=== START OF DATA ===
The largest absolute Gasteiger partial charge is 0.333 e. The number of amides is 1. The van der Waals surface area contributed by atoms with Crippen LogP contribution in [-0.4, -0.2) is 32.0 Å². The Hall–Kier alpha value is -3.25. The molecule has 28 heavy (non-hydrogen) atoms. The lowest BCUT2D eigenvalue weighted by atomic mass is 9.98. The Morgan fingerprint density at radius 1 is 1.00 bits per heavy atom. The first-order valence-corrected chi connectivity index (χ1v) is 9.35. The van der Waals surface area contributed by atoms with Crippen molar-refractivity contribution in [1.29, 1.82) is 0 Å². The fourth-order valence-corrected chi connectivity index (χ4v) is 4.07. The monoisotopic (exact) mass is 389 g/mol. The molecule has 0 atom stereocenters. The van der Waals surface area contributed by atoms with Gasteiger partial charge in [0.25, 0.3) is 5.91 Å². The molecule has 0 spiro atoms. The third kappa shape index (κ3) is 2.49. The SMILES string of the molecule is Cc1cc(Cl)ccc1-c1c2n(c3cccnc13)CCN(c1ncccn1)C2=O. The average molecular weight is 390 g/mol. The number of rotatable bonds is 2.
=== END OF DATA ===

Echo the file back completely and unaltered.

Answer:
The largest absolute Gasteiger partial charge is 0.333 e. The number of amides is 1. The van der Waals surface area contributed by atoms with Crippen LogP contribution in [-0.4, -0.2) is 32.0 Å². The Hall–Kier alpha value is -3.25. The molecule has 28 heavy (non-hydrogen) atoms. The lowest BCUT2D eigenvalue weighted by atomic mass is 9.98. The Morgan fingerprint density at radius 1 is 1.00 bits per heavy atom. The first-order valence-corrected chi connectivity index (χ1v) is 9.35. The van der Waals surface area contributed by atoms with Crippen molar-refractivity contribution in [1.29, 1.82) is 0 Å². The fourth-order valence-corrected chi connectivity index (χ4v) is 4.07. The monoisotopic (exact) mass is 389 g/mol. The molecule has 0 atom stereocenters. The van der Waals surface area contributed by atoms with Gasteiger partial charge in [0.25, 0.3) is 5.91 Å². The molecule has 0 spiro atoms. The third kappa shape index (κ3) is 2.49. The SMILES string of the molecule is Cc1cc(Cl)ccc1-c1c2n(c3cccnc13)CCN(c1ncccn1)C2=O. The average molecular weight is 390 g/mol. The number of rotatable bonds is 2.